British psychedelic legend Daevid Allen has died at age 77, according to the Guardian, which cites his son's Facebook page.
In February, Allen revealed doctors had given him six months to live due to cancer. In a statement, Allen said he was "not interested in endless surgical operations" and would not be seeking further treatment. "The time has come to stop resisting and denying and to surrender to the way it is," he wrote.
Allen co-founded the immensely influential psych-jazz band The Soft Machine (named after a William S. Burroughs book) in 1966, which produced the self-titled underground classic The Soft Machine in 1968. He also co-founded the British-French experimental band Gong in 1967.
The following is from Anne Leighton Media Music Services:
Daevid Allen was the kind of mercurial, inspiring individual whose free-thinking nature positively touched the lives of all who came into his orbit. When the Australian-born Allen first arrived in England in late 1960, he ended up as a lodger in the home of Robert Wyatt’s parents; the first Beatnik to be seen in the Kent countryside. Allen brought a glimpse of a different world and way of living to Wyatt and his friends, and later, as a founder-member of British psychedelic pioneers Soft Machine, added his unique vision to British rock music at the time.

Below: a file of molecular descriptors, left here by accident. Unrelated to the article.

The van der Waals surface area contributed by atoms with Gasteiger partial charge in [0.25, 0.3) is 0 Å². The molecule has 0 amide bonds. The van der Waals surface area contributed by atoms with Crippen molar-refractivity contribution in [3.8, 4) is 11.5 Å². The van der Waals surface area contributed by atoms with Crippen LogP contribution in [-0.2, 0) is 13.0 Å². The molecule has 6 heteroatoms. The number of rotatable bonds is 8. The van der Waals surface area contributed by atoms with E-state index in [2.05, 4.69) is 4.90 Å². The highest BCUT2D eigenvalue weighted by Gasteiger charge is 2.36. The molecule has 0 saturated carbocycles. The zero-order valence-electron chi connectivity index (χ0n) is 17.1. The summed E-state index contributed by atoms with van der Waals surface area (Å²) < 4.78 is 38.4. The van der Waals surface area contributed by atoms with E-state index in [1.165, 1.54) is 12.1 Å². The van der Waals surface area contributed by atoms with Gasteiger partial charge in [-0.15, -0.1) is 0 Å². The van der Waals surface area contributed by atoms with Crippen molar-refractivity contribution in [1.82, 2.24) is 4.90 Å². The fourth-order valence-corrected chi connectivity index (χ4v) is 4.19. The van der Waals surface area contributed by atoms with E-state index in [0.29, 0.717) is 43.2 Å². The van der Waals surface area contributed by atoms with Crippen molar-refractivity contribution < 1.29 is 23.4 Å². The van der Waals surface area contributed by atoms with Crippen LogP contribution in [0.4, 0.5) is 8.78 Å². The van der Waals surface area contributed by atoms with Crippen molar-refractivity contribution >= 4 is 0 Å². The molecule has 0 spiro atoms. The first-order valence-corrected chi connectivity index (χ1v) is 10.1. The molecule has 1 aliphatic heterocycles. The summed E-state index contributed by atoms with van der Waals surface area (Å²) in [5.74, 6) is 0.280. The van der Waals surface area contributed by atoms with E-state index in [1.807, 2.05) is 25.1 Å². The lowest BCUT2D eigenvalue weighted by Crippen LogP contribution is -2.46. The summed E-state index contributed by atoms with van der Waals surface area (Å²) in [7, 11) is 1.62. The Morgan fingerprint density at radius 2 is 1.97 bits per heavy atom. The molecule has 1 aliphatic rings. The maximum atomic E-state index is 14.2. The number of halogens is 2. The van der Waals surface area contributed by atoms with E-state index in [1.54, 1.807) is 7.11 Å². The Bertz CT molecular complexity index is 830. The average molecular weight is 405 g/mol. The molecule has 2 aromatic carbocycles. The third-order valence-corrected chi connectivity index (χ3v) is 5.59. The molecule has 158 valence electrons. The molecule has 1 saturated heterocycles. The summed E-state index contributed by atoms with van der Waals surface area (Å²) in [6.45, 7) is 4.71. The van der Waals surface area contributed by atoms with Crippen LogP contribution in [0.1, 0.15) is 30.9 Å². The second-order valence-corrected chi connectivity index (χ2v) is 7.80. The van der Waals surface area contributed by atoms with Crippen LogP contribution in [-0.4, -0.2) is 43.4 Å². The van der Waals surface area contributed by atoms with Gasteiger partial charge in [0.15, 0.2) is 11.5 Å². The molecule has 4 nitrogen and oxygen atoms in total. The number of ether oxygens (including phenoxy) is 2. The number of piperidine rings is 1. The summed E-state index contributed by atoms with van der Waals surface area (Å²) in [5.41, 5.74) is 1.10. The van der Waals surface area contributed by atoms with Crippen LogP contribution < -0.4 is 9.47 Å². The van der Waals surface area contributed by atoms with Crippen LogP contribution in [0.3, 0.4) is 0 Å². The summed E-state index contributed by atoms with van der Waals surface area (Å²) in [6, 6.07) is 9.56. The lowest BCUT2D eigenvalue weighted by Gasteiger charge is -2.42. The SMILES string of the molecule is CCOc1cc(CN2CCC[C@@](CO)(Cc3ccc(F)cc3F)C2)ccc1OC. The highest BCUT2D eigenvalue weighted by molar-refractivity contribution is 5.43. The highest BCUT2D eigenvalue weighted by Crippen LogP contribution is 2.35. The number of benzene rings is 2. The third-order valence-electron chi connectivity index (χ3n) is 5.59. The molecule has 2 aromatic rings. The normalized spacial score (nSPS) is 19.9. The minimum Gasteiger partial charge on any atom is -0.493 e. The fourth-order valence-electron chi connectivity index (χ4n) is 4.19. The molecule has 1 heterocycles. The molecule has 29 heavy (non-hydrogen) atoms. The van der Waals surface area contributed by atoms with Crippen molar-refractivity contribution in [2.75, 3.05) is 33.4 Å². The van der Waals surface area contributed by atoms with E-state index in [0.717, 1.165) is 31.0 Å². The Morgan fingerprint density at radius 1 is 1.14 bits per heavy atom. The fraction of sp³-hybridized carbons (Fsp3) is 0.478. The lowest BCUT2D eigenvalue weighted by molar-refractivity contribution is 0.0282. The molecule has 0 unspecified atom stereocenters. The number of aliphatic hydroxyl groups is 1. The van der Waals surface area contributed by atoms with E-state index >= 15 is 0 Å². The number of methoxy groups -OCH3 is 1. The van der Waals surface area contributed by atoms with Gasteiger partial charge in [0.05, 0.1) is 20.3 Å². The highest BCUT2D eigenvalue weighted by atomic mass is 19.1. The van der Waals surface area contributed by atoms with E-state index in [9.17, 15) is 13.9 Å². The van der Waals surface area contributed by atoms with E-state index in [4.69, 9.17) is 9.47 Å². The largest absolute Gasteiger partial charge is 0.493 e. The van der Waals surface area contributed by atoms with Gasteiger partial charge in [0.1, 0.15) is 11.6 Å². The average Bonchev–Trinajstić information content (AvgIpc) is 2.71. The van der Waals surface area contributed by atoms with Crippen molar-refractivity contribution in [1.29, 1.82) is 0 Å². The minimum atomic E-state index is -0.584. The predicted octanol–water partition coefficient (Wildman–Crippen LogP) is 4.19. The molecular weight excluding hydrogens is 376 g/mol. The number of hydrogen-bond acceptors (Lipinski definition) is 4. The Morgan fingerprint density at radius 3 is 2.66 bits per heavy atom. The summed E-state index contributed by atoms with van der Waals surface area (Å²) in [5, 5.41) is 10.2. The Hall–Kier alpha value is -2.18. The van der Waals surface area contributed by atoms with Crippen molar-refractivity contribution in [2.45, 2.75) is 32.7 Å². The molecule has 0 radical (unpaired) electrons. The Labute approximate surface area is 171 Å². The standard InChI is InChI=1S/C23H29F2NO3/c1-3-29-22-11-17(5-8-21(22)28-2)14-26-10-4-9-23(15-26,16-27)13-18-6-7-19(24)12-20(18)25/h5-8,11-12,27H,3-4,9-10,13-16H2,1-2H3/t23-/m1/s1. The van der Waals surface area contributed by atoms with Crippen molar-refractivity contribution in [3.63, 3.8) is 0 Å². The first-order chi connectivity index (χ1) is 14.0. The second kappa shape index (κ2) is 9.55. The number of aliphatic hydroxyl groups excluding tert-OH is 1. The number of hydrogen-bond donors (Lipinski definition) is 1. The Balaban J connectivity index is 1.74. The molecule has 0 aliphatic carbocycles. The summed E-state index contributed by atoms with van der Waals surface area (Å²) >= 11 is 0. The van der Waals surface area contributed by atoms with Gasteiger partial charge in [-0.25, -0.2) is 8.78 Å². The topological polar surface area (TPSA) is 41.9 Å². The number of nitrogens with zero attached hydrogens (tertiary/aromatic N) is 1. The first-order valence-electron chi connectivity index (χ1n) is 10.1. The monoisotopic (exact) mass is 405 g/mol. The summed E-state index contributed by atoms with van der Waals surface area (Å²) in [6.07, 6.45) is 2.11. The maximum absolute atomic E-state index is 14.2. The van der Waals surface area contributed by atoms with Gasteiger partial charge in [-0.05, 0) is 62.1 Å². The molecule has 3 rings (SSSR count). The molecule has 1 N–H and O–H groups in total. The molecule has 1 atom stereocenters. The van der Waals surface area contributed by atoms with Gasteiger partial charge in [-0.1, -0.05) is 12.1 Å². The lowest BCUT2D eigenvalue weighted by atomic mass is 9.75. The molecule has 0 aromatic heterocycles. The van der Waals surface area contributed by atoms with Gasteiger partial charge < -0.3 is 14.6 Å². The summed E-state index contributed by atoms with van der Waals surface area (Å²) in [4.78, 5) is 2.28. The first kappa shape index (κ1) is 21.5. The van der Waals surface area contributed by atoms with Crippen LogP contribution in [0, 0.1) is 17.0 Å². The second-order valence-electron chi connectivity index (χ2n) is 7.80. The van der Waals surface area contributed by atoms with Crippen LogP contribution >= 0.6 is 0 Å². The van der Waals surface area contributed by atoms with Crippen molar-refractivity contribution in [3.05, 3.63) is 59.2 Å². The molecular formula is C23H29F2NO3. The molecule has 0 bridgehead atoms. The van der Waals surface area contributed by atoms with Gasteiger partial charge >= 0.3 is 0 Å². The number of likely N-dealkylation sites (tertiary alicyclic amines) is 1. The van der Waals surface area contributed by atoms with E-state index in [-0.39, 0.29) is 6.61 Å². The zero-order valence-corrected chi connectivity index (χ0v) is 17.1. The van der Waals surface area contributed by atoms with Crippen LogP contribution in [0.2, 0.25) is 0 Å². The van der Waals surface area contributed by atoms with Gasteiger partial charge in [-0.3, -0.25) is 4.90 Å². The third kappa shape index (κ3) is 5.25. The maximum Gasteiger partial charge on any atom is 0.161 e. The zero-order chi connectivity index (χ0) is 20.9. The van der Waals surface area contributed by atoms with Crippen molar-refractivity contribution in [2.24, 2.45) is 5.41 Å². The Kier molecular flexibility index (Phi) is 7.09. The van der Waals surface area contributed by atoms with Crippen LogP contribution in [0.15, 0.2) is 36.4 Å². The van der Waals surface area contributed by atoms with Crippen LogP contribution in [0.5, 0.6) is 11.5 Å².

It is as a founder-member of the sprawling collective Gong that Allen will be most closely associated; born out of the Paris Spring Commune of 1968, their debut album Camembert Electrique was memorably released in the UK in 1974 on the nascent Virgin Records label for the price of a vinyl single. Gong were never blessed with a stable line-up; Allen left the band in the mid-seventies, but reformed Gong in the early nineties. The latest Gong album – I See You – was released late in 2014, and was greeted with universally glowing reviews, a brilliant restatement of Allen and the band’s enduring musical and lyrical values.
Although Daevid Allen’s death at the age of 77 is a sad loss, his lasting legacy – an unapologetic desire to live, explore, entertain and inform through his remarkable body of work, outside of the world of the everyday – will live on.
See a February 27 video of Daevid performing a piece from Khalil Gibran's The Prophet in Bryon Bay, Australia where poets and artists gathered to help celebrate his life and work.